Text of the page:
ExbD mutants define initial stages in TonB energization

Anne A. Ollis, Kathleen Postle

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21 Scopus citations


Cytoplasmic membrane proteins ExbB and ExbD of the Escherichia coli TonB system couple cytoplasmic membrane protonmotive force (pmf) to TonB. TonB transmits this energy to high-affinity outer membrane active transporters. ExbD is proposed to catalyze TonB conformational changes during energy transduction. Here, the effect of ExbD mutants and changes in pmf on TonB proteinase K sensitivity in spheroplasts was examined. Spheroplasts supported the pmf-dependent formaldehyde cross-link between periplasmic domains of TonB and ExbD, indicating that they constituted a biologically relevant in vivo system to study changes in TonB proteinase K sensitivity. Three stages in TonB energization were identified. In Stage I, ExbD L123Q or TonB H20A prevented proper interaction between TonB and ExbD, rendering TonB sensitive to proteinase K. In Stage II, ExbD D25N supported conversion of TonB to a proteinase-K-resistant form, but not energization of TonB or formation of the pmf-dependent formaldehyde cross-link. Addition of protonophores had the same effect as ExbD D25N. This suggested the existence of a pmf-independent association between TonB and ExbD. TonB proceeded to Stage III when pmf was present, again becoming proteinase K sensitive, but now able to form the pmf-dependent cross-link to ExbD. Absence or presence of pmf toggled TonB between Stage II and Stage III conformations, which were also detected in wild-type cells. ExbD also underwent pmf-dependent conformational changes that were interdependent with TonB. These observations supported the hypothesis that ExbD couples TonB to the pmf, with concomitant transitions of ExbD and TonB periplasmic domains from unenergized to energized heterodimers.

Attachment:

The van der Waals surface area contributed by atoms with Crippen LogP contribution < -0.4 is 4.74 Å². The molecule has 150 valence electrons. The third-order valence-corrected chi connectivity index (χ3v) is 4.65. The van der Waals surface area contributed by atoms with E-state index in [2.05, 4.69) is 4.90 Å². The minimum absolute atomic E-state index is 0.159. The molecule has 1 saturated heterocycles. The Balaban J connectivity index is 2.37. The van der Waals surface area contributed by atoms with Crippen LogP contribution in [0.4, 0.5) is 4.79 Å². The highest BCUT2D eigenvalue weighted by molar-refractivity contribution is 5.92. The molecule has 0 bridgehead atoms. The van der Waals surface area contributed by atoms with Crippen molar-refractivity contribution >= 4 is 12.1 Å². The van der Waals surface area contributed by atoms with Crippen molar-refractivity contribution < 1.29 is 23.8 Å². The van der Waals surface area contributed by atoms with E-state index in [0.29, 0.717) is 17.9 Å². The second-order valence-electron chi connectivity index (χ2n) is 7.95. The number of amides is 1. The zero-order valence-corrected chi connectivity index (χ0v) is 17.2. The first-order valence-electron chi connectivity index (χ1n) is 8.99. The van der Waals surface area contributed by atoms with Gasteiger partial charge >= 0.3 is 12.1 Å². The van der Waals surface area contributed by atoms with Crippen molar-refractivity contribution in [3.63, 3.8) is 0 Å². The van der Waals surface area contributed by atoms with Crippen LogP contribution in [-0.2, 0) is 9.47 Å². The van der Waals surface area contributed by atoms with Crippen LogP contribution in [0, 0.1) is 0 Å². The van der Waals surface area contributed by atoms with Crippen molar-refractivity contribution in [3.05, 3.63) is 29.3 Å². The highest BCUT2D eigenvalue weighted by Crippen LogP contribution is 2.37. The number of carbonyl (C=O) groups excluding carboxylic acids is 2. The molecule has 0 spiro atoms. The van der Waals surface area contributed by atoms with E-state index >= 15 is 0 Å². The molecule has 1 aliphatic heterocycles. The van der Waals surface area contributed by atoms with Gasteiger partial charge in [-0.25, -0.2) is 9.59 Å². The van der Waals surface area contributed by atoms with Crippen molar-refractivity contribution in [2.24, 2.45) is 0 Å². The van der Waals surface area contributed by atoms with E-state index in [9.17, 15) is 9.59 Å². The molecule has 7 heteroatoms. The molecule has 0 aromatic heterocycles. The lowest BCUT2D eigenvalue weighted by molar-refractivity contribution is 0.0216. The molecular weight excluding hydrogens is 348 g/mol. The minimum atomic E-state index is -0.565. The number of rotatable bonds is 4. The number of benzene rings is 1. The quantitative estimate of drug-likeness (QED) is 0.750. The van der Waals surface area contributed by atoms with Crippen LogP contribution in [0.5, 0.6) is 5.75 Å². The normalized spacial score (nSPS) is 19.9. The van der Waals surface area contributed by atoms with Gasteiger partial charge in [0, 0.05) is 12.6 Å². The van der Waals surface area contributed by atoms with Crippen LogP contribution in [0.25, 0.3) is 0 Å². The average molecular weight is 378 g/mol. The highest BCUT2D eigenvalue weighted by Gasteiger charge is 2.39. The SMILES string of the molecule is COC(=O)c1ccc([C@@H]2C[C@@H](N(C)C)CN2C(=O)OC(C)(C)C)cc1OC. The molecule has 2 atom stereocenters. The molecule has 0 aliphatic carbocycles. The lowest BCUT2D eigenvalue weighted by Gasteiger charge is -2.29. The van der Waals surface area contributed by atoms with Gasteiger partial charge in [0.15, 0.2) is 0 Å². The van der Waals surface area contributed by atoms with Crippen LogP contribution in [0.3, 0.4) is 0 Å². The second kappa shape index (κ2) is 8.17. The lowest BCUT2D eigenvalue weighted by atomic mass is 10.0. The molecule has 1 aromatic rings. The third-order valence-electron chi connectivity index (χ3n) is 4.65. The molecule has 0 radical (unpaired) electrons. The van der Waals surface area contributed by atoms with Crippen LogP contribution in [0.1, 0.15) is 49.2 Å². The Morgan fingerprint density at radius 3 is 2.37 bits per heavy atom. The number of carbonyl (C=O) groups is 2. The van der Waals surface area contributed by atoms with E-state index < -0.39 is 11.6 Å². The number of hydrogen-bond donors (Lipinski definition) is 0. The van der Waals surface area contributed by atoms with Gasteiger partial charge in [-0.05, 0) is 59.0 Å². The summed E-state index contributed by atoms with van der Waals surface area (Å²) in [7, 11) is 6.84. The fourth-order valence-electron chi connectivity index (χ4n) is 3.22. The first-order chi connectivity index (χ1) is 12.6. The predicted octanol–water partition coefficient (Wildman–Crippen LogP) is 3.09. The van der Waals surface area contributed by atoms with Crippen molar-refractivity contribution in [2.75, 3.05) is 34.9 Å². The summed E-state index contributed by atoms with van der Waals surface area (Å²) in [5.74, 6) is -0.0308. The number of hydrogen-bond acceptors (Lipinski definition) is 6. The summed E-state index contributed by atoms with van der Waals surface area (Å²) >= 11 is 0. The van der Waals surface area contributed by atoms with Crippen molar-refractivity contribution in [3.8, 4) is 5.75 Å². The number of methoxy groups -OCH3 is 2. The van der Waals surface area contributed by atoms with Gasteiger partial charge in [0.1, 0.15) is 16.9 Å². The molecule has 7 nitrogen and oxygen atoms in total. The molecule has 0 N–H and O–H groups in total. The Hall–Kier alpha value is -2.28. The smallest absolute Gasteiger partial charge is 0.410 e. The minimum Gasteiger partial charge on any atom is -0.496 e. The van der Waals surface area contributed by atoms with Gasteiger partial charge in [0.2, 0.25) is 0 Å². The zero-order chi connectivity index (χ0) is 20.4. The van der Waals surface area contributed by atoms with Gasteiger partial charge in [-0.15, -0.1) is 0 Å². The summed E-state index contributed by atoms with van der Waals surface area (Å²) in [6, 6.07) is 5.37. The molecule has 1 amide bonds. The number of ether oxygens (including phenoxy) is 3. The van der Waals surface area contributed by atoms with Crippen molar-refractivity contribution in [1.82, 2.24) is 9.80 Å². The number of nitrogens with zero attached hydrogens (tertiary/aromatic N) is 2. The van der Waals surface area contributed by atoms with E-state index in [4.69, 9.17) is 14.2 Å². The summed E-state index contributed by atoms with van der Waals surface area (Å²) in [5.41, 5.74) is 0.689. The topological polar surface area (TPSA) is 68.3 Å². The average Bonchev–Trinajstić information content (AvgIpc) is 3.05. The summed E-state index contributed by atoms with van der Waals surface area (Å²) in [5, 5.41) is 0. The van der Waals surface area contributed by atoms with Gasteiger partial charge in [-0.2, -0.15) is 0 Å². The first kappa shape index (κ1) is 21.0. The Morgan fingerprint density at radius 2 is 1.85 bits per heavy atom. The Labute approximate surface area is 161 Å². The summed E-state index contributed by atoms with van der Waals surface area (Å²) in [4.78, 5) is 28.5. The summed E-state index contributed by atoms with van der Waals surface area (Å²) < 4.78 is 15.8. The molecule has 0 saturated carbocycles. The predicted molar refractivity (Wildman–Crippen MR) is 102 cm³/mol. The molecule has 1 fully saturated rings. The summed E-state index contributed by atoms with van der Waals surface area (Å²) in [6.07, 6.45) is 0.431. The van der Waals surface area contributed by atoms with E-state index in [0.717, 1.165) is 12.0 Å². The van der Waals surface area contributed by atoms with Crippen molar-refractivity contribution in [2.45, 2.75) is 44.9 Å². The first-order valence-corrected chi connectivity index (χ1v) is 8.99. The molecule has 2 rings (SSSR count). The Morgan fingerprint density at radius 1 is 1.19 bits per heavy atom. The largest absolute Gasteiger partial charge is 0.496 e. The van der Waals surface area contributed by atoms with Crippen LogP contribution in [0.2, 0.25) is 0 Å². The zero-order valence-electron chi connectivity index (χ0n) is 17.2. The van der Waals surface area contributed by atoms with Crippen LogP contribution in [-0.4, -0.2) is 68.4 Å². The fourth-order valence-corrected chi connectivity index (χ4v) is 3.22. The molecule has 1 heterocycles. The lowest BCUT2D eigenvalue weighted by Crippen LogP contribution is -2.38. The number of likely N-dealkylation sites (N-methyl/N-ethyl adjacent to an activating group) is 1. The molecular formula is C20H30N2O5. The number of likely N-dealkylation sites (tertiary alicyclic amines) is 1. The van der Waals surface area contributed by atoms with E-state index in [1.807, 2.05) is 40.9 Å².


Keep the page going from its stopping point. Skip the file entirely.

Original languageEnglish (US)
Pages (from-to)237-247
Number of pages11
JournalJournal of Molecular Biology
Issue number2
StatePublished - Jan 13 2012

All Science Journal Classification (ASJC) codes

  • Structural Biology
  • Molecular Biology


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